Last year ended with increasing momentum in technology research and development—distributed ledger technology, contactless, machine learning—which continued into 2019, mixed with the some of the largest fintech mergers and acquisitions the industry has seen. Faster payments started taking new forms with added interest from industry stakeholders. The fight against payments fraud also changed shape during 2019, with some new collaborations and methods worth mentioning. Fintech is surely to be discussed along with other topics such as the proliferation of digital payment methods versus the state of cash.
Find out what you might need to consider as you promote safer payments innovation in the coming year.
The webinar will happen on Thursday, December 19, from 1 to 2 p.m. (ET). Participation is free, but you must register in advance. Once you register, you will receive a confirmation email with the log-in and toll-free call-in information. A recording of the webinar will be available to all registered participants in various formats within a couple of weeks after the event.
We look forward to you joining us on December 19 and sharing your perspectives on the payment events that took place in 2019.
October 29, 2018
Remote Card Fraud: A Growing Concern
Where's the money in card payments? Despite all we hear about e-commerce and other kinds of remote payments, in-person payments remain strong. The total dollar value of in-person card payments exceeded the total dollar value of remote payments in both 2015 and 2016. In-person payments were 56 percent of all card payments by value in 2016, and 58 percent in 2015. By number, the race is not even close: 78 percent of card payments were in person in 2016.
Looking at change from 2015 to 2016, however, another story could be emerging. When we consider the growth in the value of card payments, remote payments grew by 11 percent from 2015 to 2016, compared to about 3 percent growth by value for in-person card payments. By number, in-person card payments increased 5 percent and remote by 17 percent.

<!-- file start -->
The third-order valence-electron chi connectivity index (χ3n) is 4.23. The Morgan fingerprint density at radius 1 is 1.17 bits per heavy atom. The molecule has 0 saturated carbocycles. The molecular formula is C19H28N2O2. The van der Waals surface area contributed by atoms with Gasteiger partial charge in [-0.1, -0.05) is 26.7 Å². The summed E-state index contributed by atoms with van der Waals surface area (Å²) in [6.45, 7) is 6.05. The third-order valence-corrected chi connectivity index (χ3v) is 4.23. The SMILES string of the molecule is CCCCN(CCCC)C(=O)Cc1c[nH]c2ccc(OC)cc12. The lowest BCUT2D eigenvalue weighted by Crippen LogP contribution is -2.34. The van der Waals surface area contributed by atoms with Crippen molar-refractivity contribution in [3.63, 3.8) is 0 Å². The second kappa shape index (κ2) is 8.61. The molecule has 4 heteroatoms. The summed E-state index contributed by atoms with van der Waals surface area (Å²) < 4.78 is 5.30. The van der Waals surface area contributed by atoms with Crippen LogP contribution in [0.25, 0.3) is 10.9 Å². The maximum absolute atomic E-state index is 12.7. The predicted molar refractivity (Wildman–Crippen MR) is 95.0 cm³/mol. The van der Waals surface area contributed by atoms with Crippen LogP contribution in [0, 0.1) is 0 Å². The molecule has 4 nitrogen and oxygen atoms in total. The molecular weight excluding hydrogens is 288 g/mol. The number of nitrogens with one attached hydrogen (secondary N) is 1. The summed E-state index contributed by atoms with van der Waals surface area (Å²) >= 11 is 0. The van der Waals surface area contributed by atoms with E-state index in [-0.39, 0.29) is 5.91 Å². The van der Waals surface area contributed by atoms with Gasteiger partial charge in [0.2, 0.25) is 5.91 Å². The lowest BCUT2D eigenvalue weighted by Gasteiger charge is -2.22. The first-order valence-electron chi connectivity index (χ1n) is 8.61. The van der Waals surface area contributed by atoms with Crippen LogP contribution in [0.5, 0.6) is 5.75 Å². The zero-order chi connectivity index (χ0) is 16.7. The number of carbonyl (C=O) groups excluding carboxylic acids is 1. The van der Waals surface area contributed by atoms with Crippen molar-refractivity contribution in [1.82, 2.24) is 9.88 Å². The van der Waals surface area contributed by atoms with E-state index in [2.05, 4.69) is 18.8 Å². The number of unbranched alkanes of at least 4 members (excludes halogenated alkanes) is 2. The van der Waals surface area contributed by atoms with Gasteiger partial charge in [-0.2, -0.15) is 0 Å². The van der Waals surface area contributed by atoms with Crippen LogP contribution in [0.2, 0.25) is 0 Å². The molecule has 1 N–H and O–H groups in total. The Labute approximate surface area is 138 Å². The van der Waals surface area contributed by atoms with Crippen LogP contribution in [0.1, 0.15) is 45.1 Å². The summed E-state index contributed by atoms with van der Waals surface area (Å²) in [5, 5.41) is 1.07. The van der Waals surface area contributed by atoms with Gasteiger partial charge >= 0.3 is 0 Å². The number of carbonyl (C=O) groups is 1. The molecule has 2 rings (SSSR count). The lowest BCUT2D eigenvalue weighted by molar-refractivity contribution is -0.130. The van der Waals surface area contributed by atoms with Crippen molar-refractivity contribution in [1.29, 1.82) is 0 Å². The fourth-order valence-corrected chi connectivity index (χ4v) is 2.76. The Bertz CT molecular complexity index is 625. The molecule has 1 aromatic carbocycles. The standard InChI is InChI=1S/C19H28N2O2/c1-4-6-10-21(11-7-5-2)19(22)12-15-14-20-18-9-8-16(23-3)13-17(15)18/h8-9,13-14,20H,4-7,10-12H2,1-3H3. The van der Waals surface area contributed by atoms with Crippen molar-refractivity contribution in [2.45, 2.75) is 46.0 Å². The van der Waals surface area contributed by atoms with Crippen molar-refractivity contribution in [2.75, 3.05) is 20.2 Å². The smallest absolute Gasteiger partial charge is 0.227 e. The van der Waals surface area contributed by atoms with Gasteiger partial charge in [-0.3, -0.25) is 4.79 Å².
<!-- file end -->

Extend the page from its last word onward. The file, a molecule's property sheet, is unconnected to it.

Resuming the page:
It wasn't only remote payments that grew from 2015 to 2016—so did remote fraud. In fact, it grew faster than remote payments did overall. Remote fraud by value grew more than three times faster than the value of remote payments—35 percent compared to 11 percent. By number, remote fraud grew about twice as fast—32 percent compared to 17 percent.
In contrast to the mix of remote and in-person card payments overall, where in-person payments still are the majority, fraudulent remote card payments were more than half of all fraudulent card payments by both value and number in 2016.
These data suggest that remote card payments fraud is likely to be of increasing concern for the U.S. payments system going forward. Additional data are included in the report at www.federalreserve.gov/paymentsystems/fr-payments-study.htm.
To learn more about payments fraud, you can sign up for the Talk About Payments webinar on November 1 at 11 a.m. (ET). This webinar is open to the public but you must register in advance to participate.
By Claire Greene, a payments risk expert in the Retail Payments Risk Forum at the Atlanta Fed
June 25, 2018
Down but Not Out